A gripping, nuanced story of the human cost of conflict appropriate for both children and adults.

READ REVIEW

THE NIGHT DIARY

In 1947, Nisha’s beloved country is being torn apart—and so is her family.

Nisha and her twin brother, Amil, celebrate their 12th birthday in their beloved town of Mirpur Khas, India, a month before their country receives independence from the British and splits into India and Pakistan. Painfully shy, Nisha, who lost her mother in childbirth and feels distant from her stern father and her elderly grandmother, is only able to speak freely with the family cook, a Muslim man named Kazi. Although Nisha’s mother was Muslim, her family is Hindu, and the riots surrounding Partition soon make it impossible for them to live in their home safely despite their mixed faith. They are forced to leave their town—and Kazi. As Nisha and her family make their way across the brand-new border, Nisha learns about her family history, not to mention her own strength. Hiranandani (The Whole Story of Half a Girl, 2013) compassionately portrays one of the bloodiest periods in world history through diary entries Nisha writes to her deceased mother. Nisha’s voice is the right mix of innocence and strength, and her transformation is both believable and heartbreaking. Nisha’s unflinching critiques of Gandhi, Nehru, and Jinnah are particularly refreshing in their honesty.

A gripping, nuanced story of the human cost of conflict appropriate for both children and adults. (Historical fiction. 11-adult)

Pub Date: March 6, 2018

ISBN: 978-0-7352-2851-1

Page Count: 272

Publisher: Dial

Review Posted Online: Dec. 3, 2017

Kirkus Reviews Issue: Jan. 1, 2018

Did you like this book?

No Comments Yet

A sly, side-splitting hoot from start to finish.

THE MECHANICAL MIND OF JOHN COGGIN

The dreary prospect of spending a lifetime making caskets instead of wonderful inventions prompts a young orphan to snatch up his little sister and flee. Where? To the circus, of course.

Fortunately or otherwise, John and 6-year-old Page join up with Boz—sometime human cannonball for the seedy Wandering Wayfarers and a “vertically challenged” trickster with a fantastic gift for sowing chaos. Alas, the budding engineer barely has time to settle in to begin work on an experimental circus wagon powered by chicken poop and dubbed (with questionable forethought) the Autopsy. The hot pursuit of malign and indomitable Great-Aunt Beauregard, the Coggins’ only living relative, forces all three to leave the troupe for further flights and misadventures. Teele spins her adventure around a sturdy protagonist whose love for his little sister is matched only by his fierce desire for something better in life for them both and tucks in an outstanding supporting cast featuring several notably strong-minded, independent women (Page, whose glare “would kill spiders dead,” not least among them). Better yet, in Boz she has created a scene-stealing force of nature, a free spirit who’s never happier than when he’s stirring up mischief. A climactic clutch culminating in a magnificently destructive display of fireworks leaves the Coggin sibs well-positioned for bright futures. (Illustrations not seen.)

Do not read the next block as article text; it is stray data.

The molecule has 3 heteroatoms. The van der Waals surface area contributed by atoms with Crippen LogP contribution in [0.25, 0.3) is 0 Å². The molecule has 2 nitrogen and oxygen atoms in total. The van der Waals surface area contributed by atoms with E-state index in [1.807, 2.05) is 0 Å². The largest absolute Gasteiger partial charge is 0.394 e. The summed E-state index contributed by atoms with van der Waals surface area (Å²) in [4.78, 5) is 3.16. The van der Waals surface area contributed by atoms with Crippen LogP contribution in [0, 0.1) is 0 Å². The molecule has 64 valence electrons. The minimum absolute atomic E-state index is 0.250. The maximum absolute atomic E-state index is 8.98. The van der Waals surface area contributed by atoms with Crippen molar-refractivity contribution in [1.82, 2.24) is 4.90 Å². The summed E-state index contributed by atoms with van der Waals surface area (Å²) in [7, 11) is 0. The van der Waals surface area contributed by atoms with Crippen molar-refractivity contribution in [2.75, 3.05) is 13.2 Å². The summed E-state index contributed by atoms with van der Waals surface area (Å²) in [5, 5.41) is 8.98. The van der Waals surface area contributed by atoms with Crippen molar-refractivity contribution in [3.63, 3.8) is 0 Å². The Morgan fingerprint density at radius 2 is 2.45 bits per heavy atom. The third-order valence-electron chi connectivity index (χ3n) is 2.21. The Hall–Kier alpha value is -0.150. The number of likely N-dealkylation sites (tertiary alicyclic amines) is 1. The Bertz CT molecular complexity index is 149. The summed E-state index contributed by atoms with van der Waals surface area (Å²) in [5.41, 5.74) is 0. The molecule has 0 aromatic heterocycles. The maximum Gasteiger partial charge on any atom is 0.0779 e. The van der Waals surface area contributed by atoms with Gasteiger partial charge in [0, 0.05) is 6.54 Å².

A sly, side-splitting hoot from start to finish. (Adventure. 11-13)

Pub Date: April 12, 2016

ISBN: 978-0-06-234510-3

Page Count: 352

Publisher: Walden Pond Press/HarperCollins

Review Posted Online: Dec. 22, 2015

Kirkus Reviews Issue: Jan. 1, 2016

Did you like this book?

Poetic, immersive, hopeful.

OTHER WORDS FOR HOME

A story about war and displacement, resilience and adjustment.

Warga portrays with extraordinary talent the transformation of a family’s life before and after the war began in Syria. Living in a tourist town on the Syrian coastline, Jude experiences the inequalities in her society firsthand. With the unfolding of the Arab Spring, her older brother, Issa, wants to join protests against the Syrian regime. The parents are in favor of staying out of it, but with news of a new baby and nearby towns turning into battlegrounds, Jude and her mother travel to join her uncle, a medical doctor, and his family in the American Midwest. Her free-verse narration cuts straight to the bone: “Back home, / food was / rice / lamb / fish / hummus / pita bread / olives / feta cheese / za’atar with olive oil. / Here, / that food is / Middle Eastern Food. / Baguettes are French food. / Spaghetti is Italian food. / Pizza is both American and Italian, / depending on which restaurant you go to.” Jude, who has always loved American movies, shares her observations—often with humor—as she soaks everything in and learns this new culture. Only when she starts feeling comfortable with having two homes, one in Syria and one in the U.S., does a terrible incident make her confront the difficult realities of being Muslim and Arab in the U.S.

Poetic, immersive, hopeful. (Historical verse fiction. 11-adult)

Pub Date: May 28, 2019

ISBN: 978-0-06-274780-8

Page Count: 352

Publisher: Balzer + Bray/HarperCollins

Review Posted Online: March 3, 2019

Kirkus Reviews Issue: March 15, 2019

Did you like this book?

No Comments Yet
more